Tuesday, 10 March 2015

241. Hanuman sent the next better army to follow its predecessor.

                  Ravana became aghast to hear that the chief minister's sons were killed by that ANIMAL. Hiding his feelings with great difficulty  from all his faces, he ordered his five foremost generals Virupaksha, Yupaksha, Durdhara, Praghasa and Bhasakarna, who were all very brave rakshasas, skilled in strategy and eager to capture that animal.
        Ravana tersely told them "March, all of you O generals, take your full armies.  Approach that animal diligently. It seems that animal is not a mere   vanara. May be he is an evil spirit with an extraordinary might. This evil spirit might have been evolved for our sake by Indra the Lord of celestials with the strength of his askesis. Celestials, demons, sages along with Nagas the serpent-demons, Yakshas the spirits and Gandharvas the celestials musicians were conquered by me assisted by you all together.  It is such an evil spirit created by Indra. There is no doubt about it. Let it be captured forcibly. This vanara of a great prowess should not be underestimated by you.
       "I have seen some vanaras of a great prowess like Vali, Sugreeva, the mighty Jambavan, Nila, the Chief of army and  Dvivida.  But their way of performance is not so fearful as this; nor their efficacy, nor their prowess, nor their intellect, nor this capacity to change their form or energy at will. Keeping in view that it is a great evil spirit standing in the form of a vanara, exert a great effort and capture it. In the three worlds the strength of Indra, celestials, asuras and humans, individually or collectively cannot match yours in the battle-field.
      "Even then, the one who is skilled in strategy, desirous of a victory in a battle is to protect himself. Victory in a battle is indeed unpredictable. Go and come back victorious. Au revoir."
    All the generals with  great strength and  blaze like that of fire, augmenting their strength with chariots, elephants in rut, horses of extra ordinary swiftness and various kinds of sharp weapons  sallied forth confidently.
          Reaching the sanctuary they saw Hanuman the great vanara, encircled by his rays of splendour like a rising sun and shining, standing at ease  on the arched door-way. Immediately on seeing that vanara of great intellect, of great swiftness and of a gigantic body, all those rakshasas started to attack him with their terrific weapons from every side.
      Durdhara discharged five sharp and fierce steel arrows with a lustre of black lily-petals and yellow tops to descend into Hanuman's head. Pierced in the head by those fire arrows, Hanuman leapt roaring in the sky, making the roar reverberating in all directions. Then the mighty and the valiant Durdhara leapt into the sky with his chariot. Stretching his bow and throwing hundreds of sharp arrows, he attacked Hanuman. Hanuman warded off all those  arrows on him in the sky, as the wind wards off a rainy cloud from raining at the end of a monsoon. But Durdhara was persistent. This irritated our dear hero who then decided to stop it once and for all. Hanuman then emitted a roar once again and swiftly enlarged his body to an unimaginable size. Like a mass of lightning on a mountain, Hanuman instantaneously fell on Durdhara's chariot, by jumping up from far above with great speed causing predictable results.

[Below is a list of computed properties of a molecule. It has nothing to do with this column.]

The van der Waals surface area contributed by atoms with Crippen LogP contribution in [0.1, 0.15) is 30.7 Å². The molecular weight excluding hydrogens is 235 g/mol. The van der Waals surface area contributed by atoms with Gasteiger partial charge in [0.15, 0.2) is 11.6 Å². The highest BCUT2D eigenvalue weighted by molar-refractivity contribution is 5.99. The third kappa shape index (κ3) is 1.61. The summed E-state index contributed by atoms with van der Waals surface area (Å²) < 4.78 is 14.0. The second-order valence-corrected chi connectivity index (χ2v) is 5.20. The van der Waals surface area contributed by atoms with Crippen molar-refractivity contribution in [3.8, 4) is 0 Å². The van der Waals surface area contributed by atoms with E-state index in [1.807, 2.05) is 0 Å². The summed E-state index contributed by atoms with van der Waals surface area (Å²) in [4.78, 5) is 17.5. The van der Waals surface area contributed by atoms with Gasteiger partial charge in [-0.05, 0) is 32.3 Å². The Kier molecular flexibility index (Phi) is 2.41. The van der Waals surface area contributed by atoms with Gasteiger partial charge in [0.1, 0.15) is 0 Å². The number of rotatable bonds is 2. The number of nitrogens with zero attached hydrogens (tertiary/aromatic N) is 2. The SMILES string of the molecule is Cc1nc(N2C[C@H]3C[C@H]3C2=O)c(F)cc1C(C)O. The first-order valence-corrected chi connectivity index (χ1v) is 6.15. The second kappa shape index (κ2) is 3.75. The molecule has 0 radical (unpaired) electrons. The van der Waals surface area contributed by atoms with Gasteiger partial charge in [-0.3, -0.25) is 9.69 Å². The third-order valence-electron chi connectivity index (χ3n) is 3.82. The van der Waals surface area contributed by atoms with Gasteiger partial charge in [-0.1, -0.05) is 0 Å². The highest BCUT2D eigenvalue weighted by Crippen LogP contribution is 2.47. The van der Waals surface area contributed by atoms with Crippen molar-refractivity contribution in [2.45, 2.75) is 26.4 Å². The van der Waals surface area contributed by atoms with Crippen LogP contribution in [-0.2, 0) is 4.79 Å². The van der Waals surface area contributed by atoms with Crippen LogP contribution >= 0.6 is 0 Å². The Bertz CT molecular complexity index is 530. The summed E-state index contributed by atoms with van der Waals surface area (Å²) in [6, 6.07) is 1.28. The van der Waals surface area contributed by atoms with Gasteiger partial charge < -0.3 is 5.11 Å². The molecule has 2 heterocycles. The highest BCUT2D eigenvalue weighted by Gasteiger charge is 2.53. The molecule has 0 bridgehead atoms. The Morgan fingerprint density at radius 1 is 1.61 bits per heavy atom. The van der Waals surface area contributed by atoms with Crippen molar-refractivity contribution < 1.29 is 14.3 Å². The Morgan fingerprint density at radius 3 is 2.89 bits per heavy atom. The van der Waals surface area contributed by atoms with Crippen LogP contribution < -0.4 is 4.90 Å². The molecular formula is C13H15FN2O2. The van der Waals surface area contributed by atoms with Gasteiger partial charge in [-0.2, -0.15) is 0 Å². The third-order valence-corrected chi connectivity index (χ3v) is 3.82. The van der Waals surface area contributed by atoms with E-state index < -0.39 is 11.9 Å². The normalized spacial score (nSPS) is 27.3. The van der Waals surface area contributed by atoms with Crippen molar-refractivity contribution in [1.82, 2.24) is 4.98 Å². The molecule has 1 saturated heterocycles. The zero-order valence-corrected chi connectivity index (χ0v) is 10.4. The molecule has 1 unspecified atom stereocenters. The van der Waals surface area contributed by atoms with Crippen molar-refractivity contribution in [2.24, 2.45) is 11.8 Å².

The chariot was completely broken along with its axle and pole and all his eight horses destroyed. Durdhara  dropped dead on the ground. Seeing him lifeless on the ground, the invincible(?) Virupaksha and Yupaksha, the so called annihilators of enemies, jumping up in the air all of a sudden struck Hanuman, who was standing in clear sky, in the chest with their clubs. Our hero, the mighty Hanuman whose prowess was equal to that of Garuda, the eagle, swiftly descended on to the ground. Uprooting a huge sala tree Hanuman hit those rakshasas with such a force that resulted in their death.
            Seeing their comrades killed by Hanuman, Praghasa with a great alacrity, forcefully attacked Hanuman. And at the same time the valiant Bhasakarna, highly enraged, attacked with a spear in his hand. Both the generals attacked Hanuman from each side. Praghasa pierced Hanuman with a sharp-pointed spear and Bhasakarna attacked him with a dart. With his limbs wounded by those two rakshasas, Hanuman with his body-hair anointed by blood, became enraged, which made his face blaze like that of a rising sun. He decided to kill them without any delay. 
         He then jumped up to the nearby mountain and plucking up the top of it with its various animals, serpents and trees,  killed those two rakshasas by hitting them with that top of the mountain. After eliminating the leaders, to wit, the five army-generals, Hanuman didn't have any problem in liquidating the remaining army. Like Indra, the thousand-eyed god destroying the asuras, Hanuman destroyed the horses by striking them with horses, the elephants with elephants, the warriors with warriors and the chariots with chariots.
          The earth had its path-ways blocked on all sides with the lifeless elephants, horses and the rakshasas along with the big chariots with axles and many other parts, broken.
       After enjoying the sight created by him Hanuman, the James Bond of Ramayanam, walked leisurely back to the archway and waited there for the next round.

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